How to create an NMatrix

agarie edited this page Nov 4, 2014 · 2 revisions

OBSERVATION

This tutorial was written for an older version of NMatrix. While most of it still works fine, remember to read the documentation or consult the mailing list if any problem happens.

We should really think merge this document with the Tentative NMatrix Tutorial!


Let's start with the simplest thing possible: to create a NMatrix from an array of values, without any options:

>> m = N[ [2, 3, 4], [7, 8, 9] ]
=> #<NMatrix:0x007f8e121b6cf8shape:[2,3] dtype:int32 stype:dense> 
  [2, 3, 4]
  [7, 8, 9]
=> nil 

The type of a matrix's elements

Each NMatrix object has what's called a dtype. It's a Symbol that says what each element of the matrix is: if it's an integer, a floating-point, a complex or a rational number and the number of bits used to store it. These are defined in ext/nmatrix/nmatrix.h. Below is the complete list.

  • :byte (unsigned 8bit integer)
  • :int8 (signed 8bit integer, a char)
  • :int16
  • :int32
  • :int64
  • :float32
  • :float64
  • :complex64
  • :complex128
  • :rational32 # likely to be removed soon
  • :rational64 # likely to be removed soon
  • :rational128
  • :object (a ruby object, simply a VALUE)

They're very valuable when you know the kind of data you're going to use beforehand. If you're simply doing some experiments and have no idea what you're going to encounter, stick to the defaults - it's probably int64 or float64.

To create a matrix with a specific dtype, you can use #new or one of the various shortcuts that I've already talked about. Some examples:

>> NMatrix.new([2, 3], [0, 1, 2, 3, 4, 5], dtype: :int64)
  [0, 1, 2]
  [3, 4, 5]
=> nil 

Here the first parameter is an array representing the dimension of the matrix (2-by-3 in this case), the second parameter are the values used and the third one is the dtype. If you're creating a square matrix, you can simply pass an integer as the first parameter.

If there are less values than the number of element in the matrix, they will be repeated as much as necessary.

>> NMatrix.new([2, 3], [1, 7])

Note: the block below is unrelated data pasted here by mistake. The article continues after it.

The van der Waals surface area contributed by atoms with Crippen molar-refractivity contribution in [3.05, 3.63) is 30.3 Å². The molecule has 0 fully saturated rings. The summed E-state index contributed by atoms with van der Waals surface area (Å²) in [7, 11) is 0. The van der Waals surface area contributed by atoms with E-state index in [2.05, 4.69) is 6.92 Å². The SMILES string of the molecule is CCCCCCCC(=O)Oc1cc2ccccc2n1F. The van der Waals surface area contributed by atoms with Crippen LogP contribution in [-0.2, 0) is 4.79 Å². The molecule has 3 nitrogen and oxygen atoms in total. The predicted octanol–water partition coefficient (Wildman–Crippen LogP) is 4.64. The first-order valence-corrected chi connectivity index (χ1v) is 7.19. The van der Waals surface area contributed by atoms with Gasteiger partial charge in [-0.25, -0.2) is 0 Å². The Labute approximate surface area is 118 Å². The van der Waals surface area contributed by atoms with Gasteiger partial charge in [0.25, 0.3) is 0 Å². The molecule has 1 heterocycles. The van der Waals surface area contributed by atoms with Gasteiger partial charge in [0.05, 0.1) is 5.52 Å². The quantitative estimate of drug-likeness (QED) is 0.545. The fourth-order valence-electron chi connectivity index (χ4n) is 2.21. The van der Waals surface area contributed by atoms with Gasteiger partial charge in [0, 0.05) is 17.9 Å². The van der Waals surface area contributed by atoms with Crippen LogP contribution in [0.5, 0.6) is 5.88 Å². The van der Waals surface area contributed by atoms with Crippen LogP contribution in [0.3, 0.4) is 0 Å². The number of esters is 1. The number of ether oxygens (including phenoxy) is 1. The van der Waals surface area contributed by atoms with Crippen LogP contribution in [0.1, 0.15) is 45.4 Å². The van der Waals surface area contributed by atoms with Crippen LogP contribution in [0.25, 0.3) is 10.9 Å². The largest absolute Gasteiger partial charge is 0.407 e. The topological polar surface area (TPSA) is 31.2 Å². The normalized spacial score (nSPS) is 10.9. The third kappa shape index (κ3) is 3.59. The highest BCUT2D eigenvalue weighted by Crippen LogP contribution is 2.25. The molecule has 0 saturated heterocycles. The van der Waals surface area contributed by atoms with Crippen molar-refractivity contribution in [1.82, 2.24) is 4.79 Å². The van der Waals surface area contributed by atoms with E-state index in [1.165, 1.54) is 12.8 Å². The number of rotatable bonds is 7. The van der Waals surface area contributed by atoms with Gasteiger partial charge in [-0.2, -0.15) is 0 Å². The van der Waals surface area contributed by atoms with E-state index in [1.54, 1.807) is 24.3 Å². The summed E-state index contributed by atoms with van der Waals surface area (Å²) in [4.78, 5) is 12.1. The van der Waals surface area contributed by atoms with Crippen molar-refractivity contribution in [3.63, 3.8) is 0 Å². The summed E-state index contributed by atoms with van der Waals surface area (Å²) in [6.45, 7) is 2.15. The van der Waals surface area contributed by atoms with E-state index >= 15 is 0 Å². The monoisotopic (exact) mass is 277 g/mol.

[1, 7, 1]
  [7, 1, 7]
=> nil 

For complex and rational matrices, you must use Ruby's Complex and Rational classes.

>> values = []
>> 6.times { |i| values << Rational(i, 7) }
>> values
=> [(0/1), (1/7), (2/7), (3/7), (4/7), (5/7)] 

>> NMatrix.new([2, 3], values, :rational128)
  [(0/1), (1/7), (2/7)]
  [(3/7), (4/7), (5/7)]
=> nil

>> values = []
>> 6.times { |i| values << Complex(i, 2*i) }
>> values
=> [(0+0i), (1+2i), (2+4i), (3+6i), (4+8i), (5+10i)] 

>> NMatrix.new([2, 3], values, :complex64)
  [(0.0+0.0i), (1.0+2.0i), (2.0+4.0i)]
  [(3.0+6.0i), (4.0+8.0i), (5.0+10.0i)]
=> nil

If you don't specify a dtype, NMatrix will try to guess based on the first entry in the array you give it.

>> q = []
>> 4.times {|i| q << Rational(2, i+1)}
>> q
=> [(2/1), (1/1), (2/3), (1/2)] 

>> NMatrix.new(2, q).dtype
=> :rational64

And that's it for dtypes. As I said, most of the time we're dealing with integers and floating-point numbers, but it's very good to have this kind of machinery for the times when we need it - complex for lots of tasks in signal processing, rationals for number fields (e.g. [Q-lattices in quantum statistical mechanics][2]), uint8 for logical matrices (incidence matrices in graph theory), etc.

The storage of a matrix

The stype is a much less used parameter of NMatrix. It controls how the data of the matrix is stored on memory. It's defined as an enum in ext/nmatrix/nmatrix.h.

There are only 3 options:

  • :dense
  • :list
  • :yale

The first one is what you should use most of the time. It is the standard when creating a new matrix with #new or the shortcuts.

Yale is a standard format for sparse matrices. There are two versions of it: old Yale and new Yale, the difference being that the diagonal values are stored separately in the latter. There's a lot of information about it on Wikipedia.

NMatrix uses new Yale, which is defined in ext/nmatrix/storage/yale/. In general, it costs O(1) to look up a row in a Yale matrix, and O(log(n)) to look up an entry within a row (if there are n entries in the row). Inserting or removing values from the matrix causes a resize of the underlying storage, so modifying Yale matrices is expensive. They also lack the generalizability to exist in more (or less) than two dimensions.

Tall Yale matrices have less efficient storage but more efficient access; short Yale matrices have more efficient storage but less efficient access.

To avoid modifying Yale matrices, it's recommended that you use :list. List matrices store data in linked-lists, and may exist in any number of dimensions. They are defined in ext/nmatrix/storage/list.cpp.

There's also an experimental module called NMatrix::YaleFunctions with a lot of methods for reflection of Yale matrices: #yale_ija, #yale_ia, #yale_ja, #yale_d, #yale_lu, #yale_a, etc. These functions do not work on slices, but they're useful for debugging and understanding the space usage. You can add them to an NMatrix using n.extend NMatrix::YaleFunctions.

Conclusion

Understanding data and storage types makes it really simple to create new matrices:

NMatrix.new(shape, [initial_values, dtype: d, stype: s, capacity: c, default: d])

Only shape is required. capacity is useful if you want to pre-reserve space for a Yale matrix. The default keyword is there for sparse matrices, which prefer to not store zeros (but may alternatively store zeros instead of some other value, which is d).

Instead of providing an array for initial_values, you may provide a single value. If you go that route, that single value will be used as the default for Yale and List.

I hope this is all the information necessary for the most common use cases. If you have a suggestion, please post on SciRuby's mailing list.

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